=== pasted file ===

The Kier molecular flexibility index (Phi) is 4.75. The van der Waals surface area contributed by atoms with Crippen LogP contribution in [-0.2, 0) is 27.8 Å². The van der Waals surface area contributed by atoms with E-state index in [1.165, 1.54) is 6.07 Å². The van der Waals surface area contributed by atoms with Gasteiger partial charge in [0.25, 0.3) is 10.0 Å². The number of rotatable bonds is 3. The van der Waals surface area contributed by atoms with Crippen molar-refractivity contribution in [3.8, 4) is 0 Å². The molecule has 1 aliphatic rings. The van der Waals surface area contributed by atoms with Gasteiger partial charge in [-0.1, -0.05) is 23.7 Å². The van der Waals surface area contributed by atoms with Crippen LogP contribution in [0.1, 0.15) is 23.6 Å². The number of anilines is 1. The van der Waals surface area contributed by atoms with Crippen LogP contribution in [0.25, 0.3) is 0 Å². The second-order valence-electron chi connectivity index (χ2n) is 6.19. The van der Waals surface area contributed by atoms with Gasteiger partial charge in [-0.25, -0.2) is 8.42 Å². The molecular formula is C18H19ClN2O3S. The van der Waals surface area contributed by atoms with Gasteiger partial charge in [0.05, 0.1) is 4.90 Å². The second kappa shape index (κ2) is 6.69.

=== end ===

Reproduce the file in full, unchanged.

The Kier molecular flexibility index (Phi) is 4.75. The van der Waals surface area contributed by atoms with Crippen LogP contribution in [-0.2, 0) is 27.8 Å². The van der Waals surface area contributed by atoms with E-state index in [1.165, 1.54) is 6.07 Å². The van der Waals surface area contributed by atoms with Gasteiger partial charge in [0.25, 0.3) is 10.0 Å². The number of rotatable bonds is 3. The van der Waals surface area contributed by atoms with Crippen molar-refractivity contribution in [3.8, 4) is 0 Å². The molecule has 1 aliphatic rings. The van der Waals surface area contributed by atoms with Gasteiger partial charge in [-0.1, -0.05) is 23.7 Å². The van der Waals surface area contributed by atoms with Crippen LogP contribution in [0.1, 0.15) is 23.6 Å². The number of anilines is 1. The van der Waals surface area contributed by atoms with Crippen LogP contribution in [0.25, 0.3) is 0 Å². The second-order valence-electron chi connectivity index (χ2n) is 6.19. The van der Waals surface area contributed by atoms with Gasteiger partial charge in [-0.25, -0.2) is 8.42 Å². The molecular formula is C18H19ClN2O3S. The van der Waals surface area contributed by atoms with Gasteiger partial charge in [0.05, 0.1) is 4.90 Å². The second kappa shape index (κ2) is 6.69.